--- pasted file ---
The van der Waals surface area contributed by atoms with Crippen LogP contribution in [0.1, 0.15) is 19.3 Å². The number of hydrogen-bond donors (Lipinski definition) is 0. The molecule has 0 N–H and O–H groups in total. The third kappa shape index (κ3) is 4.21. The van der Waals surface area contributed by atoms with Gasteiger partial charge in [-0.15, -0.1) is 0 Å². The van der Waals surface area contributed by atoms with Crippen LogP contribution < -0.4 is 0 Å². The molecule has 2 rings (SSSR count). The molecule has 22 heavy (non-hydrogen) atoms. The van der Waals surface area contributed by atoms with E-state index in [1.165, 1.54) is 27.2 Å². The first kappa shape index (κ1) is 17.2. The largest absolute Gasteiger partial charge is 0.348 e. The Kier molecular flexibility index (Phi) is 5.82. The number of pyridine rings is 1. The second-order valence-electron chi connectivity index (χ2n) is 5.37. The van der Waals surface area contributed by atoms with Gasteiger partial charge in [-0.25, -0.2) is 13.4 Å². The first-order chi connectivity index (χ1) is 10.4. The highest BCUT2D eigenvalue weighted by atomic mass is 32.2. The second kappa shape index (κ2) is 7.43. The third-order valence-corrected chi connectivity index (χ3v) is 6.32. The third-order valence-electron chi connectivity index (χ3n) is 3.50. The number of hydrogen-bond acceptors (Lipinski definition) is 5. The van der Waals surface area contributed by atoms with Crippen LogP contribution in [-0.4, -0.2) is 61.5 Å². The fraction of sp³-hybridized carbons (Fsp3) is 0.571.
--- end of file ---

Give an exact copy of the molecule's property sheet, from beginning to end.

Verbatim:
The van der Waals surface area contributed by atoms with Crippen LogP contribution in [0.1, 0.15) is 19.3 Å². The number of hydrogen-bond donors (Lipinski definition) is 0. The molecule has 0 N–H and O–H groups in total. The third kappa shape index (κ3) is 4.21. The van der Waals surface area contributed by atoms with Gasteiger partial charge in [-0.15, -0.1) is 0 Å². The van der Waals surface area contributed by atoms with Crippen LogP contribution < -0.4 is 0 Å². The molecule has 2 rings (SSSR count). The molecule has 22 heavy (non-hydrogen) atoms. The van der Waals surface area contributed by atoms with E-state index in [1.165, 1.54) is 27.2 Å². The first kappa shape index (κ1) is 17.2. The largest absolute Gasteiger partial charge is 0.348 e. The Kier molecular flexibility index (Phi) is 5.82. The number of pyridine rings is 1. The second-order valence-electron chi connectivity index (χ2n) is 5.37. The van der Waals surface area contributed by atoms with Gasteiger partial charge in [-0.25, -0.2) is 13.4 Å². The first-order chi connectivity index (χ1) is 10.4. The highest BCUT2D eigenvalue weighted by atomic mass is 32.2. The second kappa shape index (κ2) is 7.43. The third-order valence-corrected chi connectivity index (χ3v) is 6.32. The third-order valence-electron chi connectivity index (χ3n) is 3.50. The number of hydrogen-bond acceptors (Lipinski definition) is 5. The van der Waals surface area contributed by atoms with Crippen LogP contribution in [-0.4, -0.2) is 61.5 Å². The fraction of sp³-hybridized carbons (Fsp3) is 0.571.